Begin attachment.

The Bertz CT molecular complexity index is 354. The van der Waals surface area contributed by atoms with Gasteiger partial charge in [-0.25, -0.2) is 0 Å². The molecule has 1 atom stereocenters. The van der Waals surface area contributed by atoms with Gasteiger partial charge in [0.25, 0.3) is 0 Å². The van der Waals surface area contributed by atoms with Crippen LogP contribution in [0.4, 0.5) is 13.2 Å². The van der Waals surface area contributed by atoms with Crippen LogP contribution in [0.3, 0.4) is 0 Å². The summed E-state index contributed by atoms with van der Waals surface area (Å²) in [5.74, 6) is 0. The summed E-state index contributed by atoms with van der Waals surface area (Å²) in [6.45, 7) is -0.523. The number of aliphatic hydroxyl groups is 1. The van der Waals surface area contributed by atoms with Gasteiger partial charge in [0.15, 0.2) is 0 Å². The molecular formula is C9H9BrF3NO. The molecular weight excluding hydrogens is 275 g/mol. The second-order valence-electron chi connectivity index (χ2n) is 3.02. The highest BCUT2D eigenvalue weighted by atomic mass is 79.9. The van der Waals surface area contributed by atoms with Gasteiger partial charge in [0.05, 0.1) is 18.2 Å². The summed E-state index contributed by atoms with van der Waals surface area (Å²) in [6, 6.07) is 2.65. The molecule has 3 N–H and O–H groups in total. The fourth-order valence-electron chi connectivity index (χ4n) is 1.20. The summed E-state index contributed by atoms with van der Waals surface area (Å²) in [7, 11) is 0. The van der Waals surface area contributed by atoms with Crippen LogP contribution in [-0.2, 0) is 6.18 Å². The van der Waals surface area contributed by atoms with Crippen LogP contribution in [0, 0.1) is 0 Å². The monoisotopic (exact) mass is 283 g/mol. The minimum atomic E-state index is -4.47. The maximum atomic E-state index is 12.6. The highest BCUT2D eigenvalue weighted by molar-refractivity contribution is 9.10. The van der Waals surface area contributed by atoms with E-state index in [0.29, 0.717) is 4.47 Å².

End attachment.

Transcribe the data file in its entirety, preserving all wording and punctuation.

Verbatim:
The Bertz CT molecular complexity index is 354. The van der Waals surface area contributed by atoms with Gasteiger partial charge in [-0.25, -0.2) is 0 Å². The molecule has 1 atom stereocenters. The van der Waals surface area contributed by atoms with Gasteiger partial charge in [0.25, 0.3) is 0 Å². The van der Waals surface area contributed by atoms with Crippen LogP contribution in [0.4, 0.5) is 13.2 Å². The van der Waals surface area contributed by atoms with Crippen LogP contribution in [0.3, 0.4) is 0 Å². The summed E-state index contributed by atoms with van der Waals surface area (Å²) in [5.74, 6) is 0. The summed E-state index contributed by atoms with van der Waals surface area (Å²) in [6.45, 7) is -0.523. The number of aliphatic hydroxyl groups is 1. The van der Waals surface area contributed by atoms with Gasteiger partial charge in [0.15, 0.2) is 0 Å². The molecular formula is C9H9BrF3NO. The molecular weight excluding hydrogens is 275 g/mol. The second-order valence-electron chi connectivity index (χ2n) is 3.02. The highest BCUT2D eigenvalue weighted by atomic mass is 79.9. The van der Waals surface area contributed by atoms with Gasteiger partial charge in [0.05, 0.1) is 18.2 Å². The summed E-state index contributed by atoms with van der Waals surface area (Å²) in [6, 6.07) is 2.65. The molecule has 3 N–H and O–H groups in total. The fourth-order valence-electron chi connectivity index (χ4n) is 1.20. The summed E-state index contributed by atoms with van der Waals surface area (Å²) in [7, 11) is 0. The van der Waals surface area contributed by atoms with Crippen LogP contribution in [-0.2, 0) is 6.18 Å². The van der Waals surface area contributed by atoms with Crippen LogP contribution in [0, 0.1) is 0 Å². The monoisotopic (exact) mass is 283 g/mol. The minimum atomic E-state index is -4.47. The maximum atomic E-state index is 12.6. The highest BCUT2D eigenvalue weighted by molar-refractivity contribution is 9.10. The van der Waals surface area contributed by atoms with E-state index in [0.29, 0.717) is 4.47 Å².